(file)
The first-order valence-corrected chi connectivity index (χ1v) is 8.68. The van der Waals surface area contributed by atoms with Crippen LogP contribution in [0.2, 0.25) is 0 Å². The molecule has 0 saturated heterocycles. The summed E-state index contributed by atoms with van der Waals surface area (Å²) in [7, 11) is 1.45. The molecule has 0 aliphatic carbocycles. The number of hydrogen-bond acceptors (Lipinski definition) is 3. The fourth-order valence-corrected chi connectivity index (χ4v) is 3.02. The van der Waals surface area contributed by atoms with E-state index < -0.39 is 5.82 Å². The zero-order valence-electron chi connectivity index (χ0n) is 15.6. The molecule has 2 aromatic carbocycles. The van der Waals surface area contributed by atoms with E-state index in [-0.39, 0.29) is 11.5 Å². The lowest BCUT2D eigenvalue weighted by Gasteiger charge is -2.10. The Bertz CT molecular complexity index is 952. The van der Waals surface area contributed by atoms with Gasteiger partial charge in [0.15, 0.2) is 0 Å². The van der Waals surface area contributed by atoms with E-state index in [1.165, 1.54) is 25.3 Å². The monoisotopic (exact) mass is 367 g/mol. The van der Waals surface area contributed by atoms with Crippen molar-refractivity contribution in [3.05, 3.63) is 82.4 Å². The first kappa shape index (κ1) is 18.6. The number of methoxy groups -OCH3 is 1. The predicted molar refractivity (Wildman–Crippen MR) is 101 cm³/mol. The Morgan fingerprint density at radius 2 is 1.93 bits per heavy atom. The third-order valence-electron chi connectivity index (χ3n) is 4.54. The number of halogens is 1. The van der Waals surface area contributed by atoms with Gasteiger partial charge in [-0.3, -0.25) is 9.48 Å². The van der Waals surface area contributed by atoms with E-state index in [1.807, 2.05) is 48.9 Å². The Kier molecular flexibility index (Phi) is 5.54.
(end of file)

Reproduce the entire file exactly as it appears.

The first-order valence-corrected chi connectivity index (χ1v) is 8.68. The van der Waals surface area contributed by atoms with Crippen LogP contribution in [0.2, 0.25) is 0 Å². The molecule has 0 saturated heterocycles. The summed E-state index contributed by atoms with van der Waals surface area (Å²) in [7, 11) is 1.45. The molecule has 0 aliphatic carbocycles. The number of hydrogen-bond acceptors (Lipinski definition) is 3. The fourth-order valence-corrected chi connectivity index (χ4v) is 3.02. The van der Waals surface area contributed by atoms with E-state index < -0.39 is 5.82 Å². The zero-order valence-electron chi connectivity index (χ0n) is 15.6. The molecule has 2 aromatic carbocycles. The van der Waals surface area contributed by atoms with E-state index in [-0.39, 0.29) is 11.5 Å². The lowest BCUT2D eigenvalue weighted by Gasteiger charge is -2.10. The Bertz CT molecular complexity index is 952. The van der Waals surface area contributed by atoms with Gasteiger partial charge in [0.15, 0.2) is 0 Å². The van der Waals surface area contributed by atoms with E-state index in [1.165, 1.54) is 25.3 Å². The monoisotopic (exact) mass is 367 g/mol. The van der Waals surface area contributed by atoms with Crippen molar-refractivity contribution in [3.05, 3.63) is 82.4 Å². The first kappa shape index (κ1) is 18.6. The number of methoxy groups -OCH3 is 1. The predicted molar refractivity (Wildman–Crippen MR) is 101 cm³/mol. The Morgan fingerprint density at radius 2 is 1.93 bits per heavy atom. The third-order valence-electron chi connectivity index (χ3n) is 4.54. The number of halogens is 1. The van der Waals surface area contributed by atoms with Gasteiger partial charge in [-0.3, -0.25) is 9.48 Å². The van der Waals surface area contributed by atoms with E-state index in [1.807, 2.05) is 48.9 Å². The Kier molecular flexibility index (Phi) is 5.54.